Muslim issues remain unaddressed for decades. Palestine is tired and has given up. Iraq is still burning. Afghanistan has yet to breathe peace. Kashmir stands disillusioned. Lebanon is simmering. Libya has been tamed. Egypt is once again the bastion of authoritarianism. Syria is on notice for regime change. Iran is being coerced to give up on its legitimate rights. And Pakistan is on ICU resuscitation. These are all a dreary phenomenon for which the rulers of the Muslim world alone are responsible. They have mortgaged to the West not only the security and sovereignty of their states, but also the political and economic futures of their nations.

What aggravates this dismal scenario is the inability of the Muslim world as a bloc to take care of its problems or to overcome its weaknesses. We cannot entirely blame the West for the Muslim world’s institutional bankruptcy and its deficiency in education and science and technology. It makes no sense in dwelling nostalgically over the past and ‘lost’ glory. For us, the steady erosion of polity and power, and the Muslim world’s stumbling lurch into Western colonialism, and now, with total industrial and technological backwardness, our political, economic and military subservience to the West should be stark reminders of the historical magnitude of the failures of the world’s Muslim leadership.

Things will not change unless the Muslim world itself fixes its fundamentals and puts its house in order. Angels will not descend to help or salvage it. They are busy helping the West and others in the non-Muslim world. It must take control of its own destiny through unity, mutuality and cohesion within its ranks. Its wealth and resources, now being exploited by the West, should be used to build its own strength and for its own socio-economic well-being.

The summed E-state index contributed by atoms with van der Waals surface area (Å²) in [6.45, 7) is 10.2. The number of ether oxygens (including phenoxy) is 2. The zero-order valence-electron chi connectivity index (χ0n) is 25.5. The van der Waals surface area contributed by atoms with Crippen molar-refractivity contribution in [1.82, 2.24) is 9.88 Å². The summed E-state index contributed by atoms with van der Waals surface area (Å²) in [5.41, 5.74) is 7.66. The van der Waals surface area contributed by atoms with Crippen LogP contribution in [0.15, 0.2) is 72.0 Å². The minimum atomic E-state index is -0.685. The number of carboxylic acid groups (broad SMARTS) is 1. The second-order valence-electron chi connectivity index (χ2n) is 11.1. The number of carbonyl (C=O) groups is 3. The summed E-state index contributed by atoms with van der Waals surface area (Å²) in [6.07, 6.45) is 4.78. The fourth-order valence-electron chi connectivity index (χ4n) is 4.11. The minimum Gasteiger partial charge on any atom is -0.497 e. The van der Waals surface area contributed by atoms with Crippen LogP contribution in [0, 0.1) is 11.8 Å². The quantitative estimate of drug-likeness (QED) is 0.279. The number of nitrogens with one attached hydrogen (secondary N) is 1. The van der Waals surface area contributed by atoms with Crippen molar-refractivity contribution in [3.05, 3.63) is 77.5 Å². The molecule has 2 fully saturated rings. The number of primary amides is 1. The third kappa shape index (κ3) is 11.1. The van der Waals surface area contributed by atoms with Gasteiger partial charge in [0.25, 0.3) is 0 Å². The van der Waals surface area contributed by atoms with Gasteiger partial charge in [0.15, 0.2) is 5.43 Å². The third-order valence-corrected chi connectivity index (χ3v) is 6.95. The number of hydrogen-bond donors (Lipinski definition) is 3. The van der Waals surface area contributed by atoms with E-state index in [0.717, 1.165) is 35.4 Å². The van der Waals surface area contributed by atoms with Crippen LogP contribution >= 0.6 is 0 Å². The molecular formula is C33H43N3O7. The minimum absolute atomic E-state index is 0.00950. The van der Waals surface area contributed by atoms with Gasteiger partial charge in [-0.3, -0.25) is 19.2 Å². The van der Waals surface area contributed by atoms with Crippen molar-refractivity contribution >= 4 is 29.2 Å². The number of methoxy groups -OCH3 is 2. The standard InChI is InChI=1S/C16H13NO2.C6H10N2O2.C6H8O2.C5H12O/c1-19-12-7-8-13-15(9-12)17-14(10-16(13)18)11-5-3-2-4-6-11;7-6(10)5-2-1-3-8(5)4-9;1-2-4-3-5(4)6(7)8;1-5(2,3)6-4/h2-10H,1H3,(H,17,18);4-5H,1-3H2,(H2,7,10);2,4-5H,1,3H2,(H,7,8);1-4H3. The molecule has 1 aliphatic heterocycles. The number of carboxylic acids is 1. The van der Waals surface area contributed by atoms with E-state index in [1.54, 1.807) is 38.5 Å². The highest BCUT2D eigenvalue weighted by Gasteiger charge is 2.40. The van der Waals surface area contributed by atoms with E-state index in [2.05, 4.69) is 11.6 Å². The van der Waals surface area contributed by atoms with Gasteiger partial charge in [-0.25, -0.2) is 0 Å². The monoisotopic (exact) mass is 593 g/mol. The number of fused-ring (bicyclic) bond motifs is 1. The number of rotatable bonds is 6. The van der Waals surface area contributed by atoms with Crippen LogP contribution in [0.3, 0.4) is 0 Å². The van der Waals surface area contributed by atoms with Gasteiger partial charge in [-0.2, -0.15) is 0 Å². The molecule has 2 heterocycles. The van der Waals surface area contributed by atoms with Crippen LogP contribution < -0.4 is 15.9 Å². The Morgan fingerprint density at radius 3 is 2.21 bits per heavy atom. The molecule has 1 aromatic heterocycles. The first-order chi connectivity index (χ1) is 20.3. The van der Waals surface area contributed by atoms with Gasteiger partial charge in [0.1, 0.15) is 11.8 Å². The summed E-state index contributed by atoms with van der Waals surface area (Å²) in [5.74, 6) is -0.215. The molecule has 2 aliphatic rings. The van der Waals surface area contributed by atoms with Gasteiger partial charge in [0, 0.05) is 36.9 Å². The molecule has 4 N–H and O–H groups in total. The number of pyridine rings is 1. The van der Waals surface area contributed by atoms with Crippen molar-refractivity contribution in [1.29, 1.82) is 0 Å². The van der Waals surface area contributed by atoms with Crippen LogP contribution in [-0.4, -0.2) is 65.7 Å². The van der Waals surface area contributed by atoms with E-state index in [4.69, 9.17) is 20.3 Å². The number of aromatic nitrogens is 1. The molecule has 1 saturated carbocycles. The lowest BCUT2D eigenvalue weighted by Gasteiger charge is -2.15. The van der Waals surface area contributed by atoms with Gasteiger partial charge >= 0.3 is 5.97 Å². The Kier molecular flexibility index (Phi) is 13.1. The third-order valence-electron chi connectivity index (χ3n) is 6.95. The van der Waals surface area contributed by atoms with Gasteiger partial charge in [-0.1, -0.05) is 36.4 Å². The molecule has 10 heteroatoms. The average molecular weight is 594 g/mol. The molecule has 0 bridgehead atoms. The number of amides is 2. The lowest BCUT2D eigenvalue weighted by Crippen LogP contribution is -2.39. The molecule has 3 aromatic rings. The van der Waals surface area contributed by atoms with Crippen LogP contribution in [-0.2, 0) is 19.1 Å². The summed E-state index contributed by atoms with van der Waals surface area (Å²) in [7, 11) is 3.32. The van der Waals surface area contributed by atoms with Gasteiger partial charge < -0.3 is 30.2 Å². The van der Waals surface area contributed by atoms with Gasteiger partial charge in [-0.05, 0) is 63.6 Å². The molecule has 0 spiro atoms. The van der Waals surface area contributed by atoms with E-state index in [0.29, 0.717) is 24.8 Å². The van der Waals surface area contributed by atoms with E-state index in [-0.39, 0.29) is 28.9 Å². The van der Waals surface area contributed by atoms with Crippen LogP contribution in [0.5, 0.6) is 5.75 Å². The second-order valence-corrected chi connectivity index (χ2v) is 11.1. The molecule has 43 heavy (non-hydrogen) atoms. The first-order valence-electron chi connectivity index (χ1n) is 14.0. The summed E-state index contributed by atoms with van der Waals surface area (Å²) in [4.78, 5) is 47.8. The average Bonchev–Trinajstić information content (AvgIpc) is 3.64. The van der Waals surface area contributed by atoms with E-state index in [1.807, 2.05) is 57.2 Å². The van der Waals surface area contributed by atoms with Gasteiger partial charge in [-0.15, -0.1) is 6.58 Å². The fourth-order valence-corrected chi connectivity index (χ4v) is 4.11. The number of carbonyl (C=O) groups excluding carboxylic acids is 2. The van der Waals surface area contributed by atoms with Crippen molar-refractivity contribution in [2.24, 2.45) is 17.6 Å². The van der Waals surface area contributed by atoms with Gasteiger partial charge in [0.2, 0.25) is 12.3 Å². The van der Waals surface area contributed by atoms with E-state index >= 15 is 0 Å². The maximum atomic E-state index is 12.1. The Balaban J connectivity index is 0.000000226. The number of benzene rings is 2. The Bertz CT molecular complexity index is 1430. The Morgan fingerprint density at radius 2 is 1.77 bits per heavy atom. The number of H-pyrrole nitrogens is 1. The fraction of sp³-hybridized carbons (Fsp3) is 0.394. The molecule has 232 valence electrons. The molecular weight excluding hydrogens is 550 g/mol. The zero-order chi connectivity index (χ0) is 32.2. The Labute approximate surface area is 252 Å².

The key to reshaping the future of the Muslim world lies in its political and economic independence and military strength, with each Muslim nation opting for peace and for knowledge and technology as top strategic priorities. Each one of them at the national level will have to revamp its existing mindset to opt for peace, and for good and accountable governance. Ultimately, governments alone bear the responsibility for a turnaround in the Muslim world and for recovering from its political, institutional and intellectual morbidity.

The salvation of the Muslim world lies in the policies and priorities of each Muslim nation, for which the ownership lies with the leaders and governments alone to ensure not only their state’s security and independence, but also their political, economic and social stability and strength.

On its part, Pakistan has a pivotal role to play in reinforcing the solidarity of the Muslim world. In doing so, it must focus on cohesive rather than divisive strategies by promoting greater political, economic and strategic cooperation among Muslim countries and also by serving as a beacon of good quality education, scientific and technical knowledge and modernism.

Published in The Express Tribune, July 19th, 2014.